'Jonah', a refugee who jumped off a ship and swam to shore at Hay Point, contemplates his future overlooking the Pioneer River.
'Jonah', a refugee who jumped off a ship and swam to shore at Hay Point, contemplates his future overlooking the Pioneer River. Lee Constable

Jonah's desperate swim to freedom

A 33-YEAR-old man was so desperate to flee his war-torn country that he jumped off a ship he worked on at Hay Point.

He jumped from the ship at 3.30pm on December 27 and swam for more than an hour until he reached the shore.

He is still in Mackay but has to report to immigration officials in Brisbane by Friday.

The man known as Jonah had planned to find refuge in Australia for two years and promised his family they would move to a safer country in a few years.

He'd worked on the ship travelling around the world for more than a month before he decided to jump overboard.

"I thought I could have died for my freedom while I was swimming," he said.

"I made the decision to jump off suddenly.

"I eased myself down the side of the boat and I started swimming near the jetty because I couldn't get too close to the ship because it had security cameras on it.

"I had to have breaks while I was swimming and as soon as I touched the land I thanked God and said finally 'I'm free'."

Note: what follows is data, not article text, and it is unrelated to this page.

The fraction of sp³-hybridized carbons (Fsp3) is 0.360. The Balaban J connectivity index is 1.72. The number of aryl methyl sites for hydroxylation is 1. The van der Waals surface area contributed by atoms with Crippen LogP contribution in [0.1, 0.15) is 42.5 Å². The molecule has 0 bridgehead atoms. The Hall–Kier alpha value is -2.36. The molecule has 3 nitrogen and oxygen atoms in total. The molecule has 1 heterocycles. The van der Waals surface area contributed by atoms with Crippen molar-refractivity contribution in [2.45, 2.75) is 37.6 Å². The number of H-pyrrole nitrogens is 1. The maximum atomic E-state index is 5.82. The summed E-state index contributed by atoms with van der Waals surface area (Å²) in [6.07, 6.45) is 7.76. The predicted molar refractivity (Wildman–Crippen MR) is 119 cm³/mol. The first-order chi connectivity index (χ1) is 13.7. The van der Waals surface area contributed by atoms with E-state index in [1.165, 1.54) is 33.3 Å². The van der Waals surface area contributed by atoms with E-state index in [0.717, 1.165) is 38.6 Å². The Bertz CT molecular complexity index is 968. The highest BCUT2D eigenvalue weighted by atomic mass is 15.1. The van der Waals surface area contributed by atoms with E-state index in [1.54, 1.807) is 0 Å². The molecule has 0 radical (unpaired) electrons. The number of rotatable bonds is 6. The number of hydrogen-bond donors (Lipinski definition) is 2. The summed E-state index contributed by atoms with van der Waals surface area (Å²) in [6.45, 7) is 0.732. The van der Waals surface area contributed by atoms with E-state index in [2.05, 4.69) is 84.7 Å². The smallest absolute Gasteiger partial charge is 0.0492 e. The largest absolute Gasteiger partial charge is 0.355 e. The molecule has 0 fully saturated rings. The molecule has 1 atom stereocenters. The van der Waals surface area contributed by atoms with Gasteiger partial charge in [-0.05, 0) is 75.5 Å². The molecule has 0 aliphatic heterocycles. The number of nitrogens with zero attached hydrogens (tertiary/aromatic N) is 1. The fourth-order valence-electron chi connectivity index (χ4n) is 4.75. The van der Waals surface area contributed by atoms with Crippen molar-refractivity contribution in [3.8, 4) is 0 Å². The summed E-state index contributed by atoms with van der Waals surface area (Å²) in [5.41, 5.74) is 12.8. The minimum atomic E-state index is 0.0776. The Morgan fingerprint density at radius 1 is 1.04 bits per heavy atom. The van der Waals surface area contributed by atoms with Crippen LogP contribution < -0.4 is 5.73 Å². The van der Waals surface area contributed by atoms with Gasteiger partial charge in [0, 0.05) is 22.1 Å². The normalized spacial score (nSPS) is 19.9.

Jonah then made his way to the house across the street where an elderly woman helped him.

"She said 'are you all right?'," he said.

" I fell down to the ground and I said 'I need help'.

"That night an ambulance came and checked me and everything was okay.

"Police then came and started questioning me and said they would call Customs."

Jonah said Customs officials then took him to a hotel in Mackay where he stayed the night.

"The owner of the hotel showed me the tickets in the morning that said I had to fly back to my homeland so I tore them up," he said.

Jonah said he had sought refuge at the Mackay drop-in centre the next day.

He said he was concerned about his wife and daughter who were still in the Middle East.

"My country is a man's country, not a woman's country like this," he said.

"It took me over a month to get here on the ship.

"I came here for my family.

"I haven't come here for money, I'm only here for freedom. In my country we can't even speak freely."



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